FORTUNE -- We can examine the strategies of Netflix (NFLX) and Comcast (CMCSA) all we like, but the speed at which television moves off of cable and onto the Internet will be determined largely by what people decide to do in their living rooms. Now that they have the hardware and software tools to access TV online -- and, of course, lots of videos to watch -- all eyes are on home viewers.
More than half of them -- 56% of all households with broadband Internet access -- now have at least one TV set connected to the Internet, according to a report from Diffusion Group, "Defining the In-Home CE and Network Ecosystem 2013." About two-thirds of the nation's homes have broadband.
While viewers use a variety of means to get Internet video from Netflix and other services onto their TV screens, it appears that smart TVs are increasingly in favor, though most people are still porting video content through game consoles like the Xbox 360 (MSFT), the Sony PS3 (SNE), and the Nintendo Wii (NTDOY). About 62% of households own such a device, which are used about a quarter of the time for TV viewing, on average.
But smart TVs are coming on strong, growing faster than dedicated Internet-to-TV devices like Roku or Apple TV (AAPL). About 14% of broadband households own a dedicated device, while about 25% own a smart TV. Ownership of smart TVs has doubled over the past year, while ownership of dedicated devices grew by only two percentage points. But only about two-thirds of smart TVs are actually connected to the Internet, according to the report.
Another report, this one from NPD Group, found that by next year, all of these means of connecting the Internet to TVs will eclipse connections via Blu-ray players. For now, more people are connected through Blu-rays than through smart TVs, but that's swiftly changing -- another sign of people moving away from movies on discs. The NPD Group report, "Connected Home," also found that 40% of households with Internet-connected TVs watch videos from Netflix, 17% watch YouTube (GOOG) videos, and 11% watch movies and TV shows via Hulu.
Just what is Hulu supposed to be? Its squabbling, wishy-washy, half-in-half-out owners keep it from making the kinds of bold moves it needs to thrive.
By Kevin Kelleher, contributor
FORTUNE – These days, it's not enough to host digital TV programs. Companies that stream programs like Netflix, Amazon, and Hulu are moving into producing original content to win new subscribers. Lately, Hulu has been doing its rivals one better by living out a MOREApr 22, 2013 5:00 AM ET
The streaming TV service works. Consumers love it. And CEO Jason Kilar is a star. The networks that own it should be trumpeting their success. Instead, Hulu risks stalling.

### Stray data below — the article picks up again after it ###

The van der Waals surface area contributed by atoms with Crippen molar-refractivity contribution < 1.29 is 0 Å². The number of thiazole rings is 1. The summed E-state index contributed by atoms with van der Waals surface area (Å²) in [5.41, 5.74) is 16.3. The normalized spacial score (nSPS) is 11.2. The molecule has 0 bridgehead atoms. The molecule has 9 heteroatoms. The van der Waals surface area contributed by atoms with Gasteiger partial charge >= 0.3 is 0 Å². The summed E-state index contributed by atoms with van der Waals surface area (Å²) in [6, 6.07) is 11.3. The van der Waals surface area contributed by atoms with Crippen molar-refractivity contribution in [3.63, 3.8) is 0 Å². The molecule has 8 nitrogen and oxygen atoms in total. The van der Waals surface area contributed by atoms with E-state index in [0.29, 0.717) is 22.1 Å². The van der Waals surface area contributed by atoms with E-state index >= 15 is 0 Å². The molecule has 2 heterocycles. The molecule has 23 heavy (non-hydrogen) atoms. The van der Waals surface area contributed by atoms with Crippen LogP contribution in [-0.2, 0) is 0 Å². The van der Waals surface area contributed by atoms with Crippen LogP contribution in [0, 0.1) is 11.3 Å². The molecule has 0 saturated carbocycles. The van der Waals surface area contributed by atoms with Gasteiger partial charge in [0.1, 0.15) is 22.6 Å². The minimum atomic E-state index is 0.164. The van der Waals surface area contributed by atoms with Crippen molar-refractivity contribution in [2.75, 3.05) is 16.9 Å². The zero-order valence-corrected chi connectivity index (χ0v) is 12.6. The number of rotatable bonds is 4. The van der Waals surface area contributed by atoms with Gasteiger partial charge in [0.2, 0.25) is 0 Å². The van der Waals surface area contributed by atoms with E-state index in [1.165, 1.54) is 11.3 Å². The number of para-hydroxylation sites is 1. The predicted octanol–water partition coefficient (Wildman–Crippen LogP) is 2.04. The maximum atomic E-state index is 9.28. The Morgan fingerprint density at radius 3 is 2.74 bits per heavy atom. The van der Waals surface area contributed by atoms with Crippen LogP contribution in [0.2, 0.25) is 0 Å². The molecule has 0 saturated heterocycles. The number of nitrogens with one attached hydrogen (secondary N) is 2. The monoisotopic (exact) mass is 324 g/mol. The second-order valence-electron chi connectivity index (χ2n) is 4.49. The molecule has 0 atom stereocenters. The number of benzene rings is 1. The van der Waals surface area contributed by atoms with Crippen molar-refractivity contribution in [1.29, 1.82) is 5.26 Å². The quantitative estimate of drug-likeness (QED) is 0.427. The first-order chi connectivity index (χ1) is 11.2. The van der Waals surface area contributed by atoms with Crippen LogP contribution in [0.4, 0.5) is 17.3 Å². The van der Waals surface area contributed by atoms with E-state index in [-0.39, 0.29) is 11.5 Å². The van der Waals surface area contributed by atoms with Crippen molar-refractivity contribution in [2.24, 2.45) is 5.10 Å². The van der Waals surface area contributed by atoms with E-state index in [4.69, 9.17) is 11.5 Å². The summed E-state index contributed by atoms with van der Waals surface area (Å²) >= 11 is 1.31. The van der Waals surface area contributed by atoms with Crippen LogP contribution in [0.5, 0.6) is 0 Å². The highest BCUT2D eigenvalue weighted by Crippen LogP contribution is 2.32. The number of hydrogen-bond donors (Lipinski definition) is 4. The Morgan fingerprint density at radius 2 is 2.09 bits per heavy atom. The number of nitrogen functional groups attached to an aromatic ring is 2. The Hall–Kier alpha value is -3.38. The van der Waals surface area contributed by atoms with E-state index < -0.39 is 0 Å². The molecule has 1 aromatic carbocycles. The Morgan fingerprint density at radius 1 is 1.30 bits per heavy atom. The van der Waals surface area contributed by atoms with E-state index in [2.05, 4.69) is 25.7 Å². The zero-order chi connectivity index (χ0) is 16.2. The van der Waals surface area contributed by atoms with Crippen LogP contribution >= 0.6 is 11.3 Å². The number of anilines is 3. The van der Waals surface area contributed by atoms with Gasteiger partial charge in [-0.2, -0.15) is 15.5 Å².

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FORTUNE -- Hulu is killing it.
Surprised? You shouldn't be. Since Hulu first helped broadcast programming escape the prison of the TV set five years ago, the Los Angeles-based venture has been on a tear. In fact, it's managed MOREAug 20, 2012 5:00 AM ET
Outfits like NimbleTV and Aereo want to finally fulfill the promise of web TV. But disrupting the massive home-entertainment industry won't be easy.
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* The Verge gives at a long look at Research in Motion's rise and decline: how it was built and how former co-CEOs Mike Lazaridis and Jim Balsillie lost their way. Also, the company's ailing BlackBerry PlayBook tablet received a software update that finally brought native apps to access email, calendar, MOREJP Mangalindan, Writer - Feb 22, 2012 3:30 AM ET
Can so-called Super Wi-Fi bring high speeds and low costs to rural Americans? xG Technologies thinks so.
NB: This is the second story in a two part series about rural broadband access in America. To read the first part, please click here.
FORTUNE -- Engineers have long dreamed of using cheap wireless networks to do an end-run around the companies that now provide Internet access and cell phone service. Those dreams have MOREOct 18, 2011 10:59 AM ET
ESPN's deal to pay $15 billion for Monday Night Football could incite a revolt against the cable industry's basic business model.
FORTUNE -- The idea that American television viewers should be free to buy just the TV channels they want has always proven a pipe dream. It's a silly idea, cable and satellite operators have convinced politicians and regulators: selling channels in packages funds a wider variety of programming, actually leaving MORESep 12, 2011 9:53 AM ET
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The TV networks that invested big to create the online video service don't seem to like what it's maturing into.
FORTUNE -- It must be immensely frustrating to either own or manage Hulu. The viewing public is moving away from cable and satellite toward Internet viewing, but so slowly and uncertainly that programmers can't simply port all their shows online and be done with it. They have to keep the cable MOREDan Mitchell, contributor - Jun 23, 2011 4:26 PM ET
The cable company CEO previewed a next-gen user interface, but can Comcast really compete with Apple, not to mention Netflix?
FORTUNE -- Comcast (CMCSA) CEO Brian Roberts wants you to know the company is adapting to the times, and that the perception of the cable company as a stodgy provider of bulky cable set top boxes is a thing of the past.
"We recognize that the business is changing and has changed, MOREJP Mangalindan, Writer - Jun 21, 2011 4:45 PM ET
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